Once you have obtained a kite, the next thing you need is line. Naturally the lighter the string, the less weight the kite has to lift. Although Spider Wire is very light and very strong, it is nearly invisible in the air and has the potential to sever a falcon's wing if things should go wrong, especially in higher winds. Kite stores sell Dacron kite line at various strengths, and 80 lb. test is more than sufficient without becoming too heavy to lift. In wet conditions, however, Dacron absorbs water and thus becomes heavier and less effective. I use Power Pro HiVis line because it is strong, water resistant and very easy (even for me) to see. I am using 250 lb. test, which is the same weight and diameter as Dacron 80lb. test.

Once you have the string, you need something to wind it on. Many falconers use winches or reels powered by portable drills, but I have always feared a thousand feet of line out and no power to reel it in. I started using a hose reel, which was effective, but bulky and awkward. My next attempt was an extension cord reel, which can easily accommodate 2000 feet of string. Its drawbacks include the energy it takes to reel in and its light weight. One day, I had it ripped out of my hands in a brisk wind, and I watched it scoot away at 15mph. In a rare burst of mathematical insight, I realized that at 15mph, I would have to run at a four-minute-mile pace to catch it. Fortunately for me, it snagged on a dirt clod after a few hundred yards. I am now using a Gallagher Geared Maxi Reel. It was developed for stringing electric fences, has a 2.7:1 gear ratio, and is also heavy enough that it will not be taken away by the wind.

Once you have the kite and the line, you need a bait system. Many falconers prefer parachutes for bait release, and they work very well for those who have they area to retrieve the bird where it lands. They also have the advantage of separating the bird from the kite line to minimize potential for accidents. I personally prefer a slider system because I can guarantee where the bird will return to earth. The system consists of a Cannon Quick Release system attached to a small pulley. When the bird pulls on the bait, the Quick Release separates from the line and the bird slides down with the bait. Sometimes it is necessary for the falconer to run the line down with a carabineer to keep the angle steep to help the bird descend quickly. Dan Leigh sells a release system that is also very effective. It utilizes a line clip which is manufactured in England for carp fishing.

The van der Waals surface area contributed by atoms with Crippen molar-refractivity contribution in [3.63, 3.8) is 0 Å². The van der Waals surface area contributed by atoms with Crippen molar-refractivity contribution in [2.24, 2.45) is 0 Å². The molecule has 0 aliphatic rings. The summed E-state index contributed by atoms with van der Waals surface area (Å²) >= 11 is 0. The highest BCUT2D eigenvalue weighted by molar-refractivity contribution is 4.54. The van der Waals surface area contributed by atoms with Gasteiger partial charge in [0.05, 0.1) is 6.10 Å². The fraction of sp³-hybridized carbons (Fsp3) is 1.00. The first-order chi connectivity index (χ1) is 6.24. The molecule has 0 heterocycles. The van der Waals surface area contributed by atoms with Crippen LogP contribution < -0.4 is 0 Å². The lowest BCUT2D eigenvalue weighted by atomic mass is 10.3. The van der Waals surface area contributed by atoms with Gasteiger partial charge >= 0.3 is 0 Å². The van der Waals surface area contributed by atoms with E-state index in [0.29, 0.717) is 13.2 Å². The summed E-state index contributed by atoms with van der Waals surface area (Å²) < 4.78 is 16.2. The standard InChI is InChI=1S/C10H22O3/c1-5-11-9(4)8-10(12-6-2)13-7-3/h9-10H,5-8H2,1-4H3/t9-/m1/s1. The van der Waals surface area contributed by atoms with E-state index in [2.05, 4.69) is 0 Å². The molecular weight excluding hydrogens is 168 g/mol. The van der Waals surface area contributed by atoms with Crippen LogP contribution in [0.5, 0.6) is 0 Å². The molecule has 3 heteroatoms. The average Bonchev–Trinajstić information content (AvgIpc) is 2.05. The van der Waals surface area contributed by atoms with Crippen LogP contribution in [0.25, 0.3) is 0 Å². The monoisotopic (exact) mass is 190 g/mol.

Two other auxiliary pieces of equipment I recommend are an anemometer and a range finder. With them, I no longer guess at the strength of the wind or the height of the bird. I use a Kestrel 2000 anemometer and a Nikon Laser 1200 range finder. Neither is essential but they provide helpful information.

I will not be presumptive enough to instruct you how to train a falcon with a kite, but I strongly recommend that you find articles by David Scarborough, who pioneered kite training. You will also find several valuable sources of information on the web. The wonder of Google is that you can reference any person or piece of equipment I have mentioned, and it will be available to you. I have also compiled I a list of where equipment may be found:

Dan Leigh Kites http://www.deltas.freeserve.co.uk/home.html

Into the Wind Kites http://www.intothewind.com/

Power Pro HiVis line and Cannon Quick Release http://www.cabelas.com/

Gallagher Geared Maxi Reel: Cheapest prices on E-Bay.

Anemometers and range finders are also available on E-Bay. Quality and prices vary

Copyright©2009 William Murphy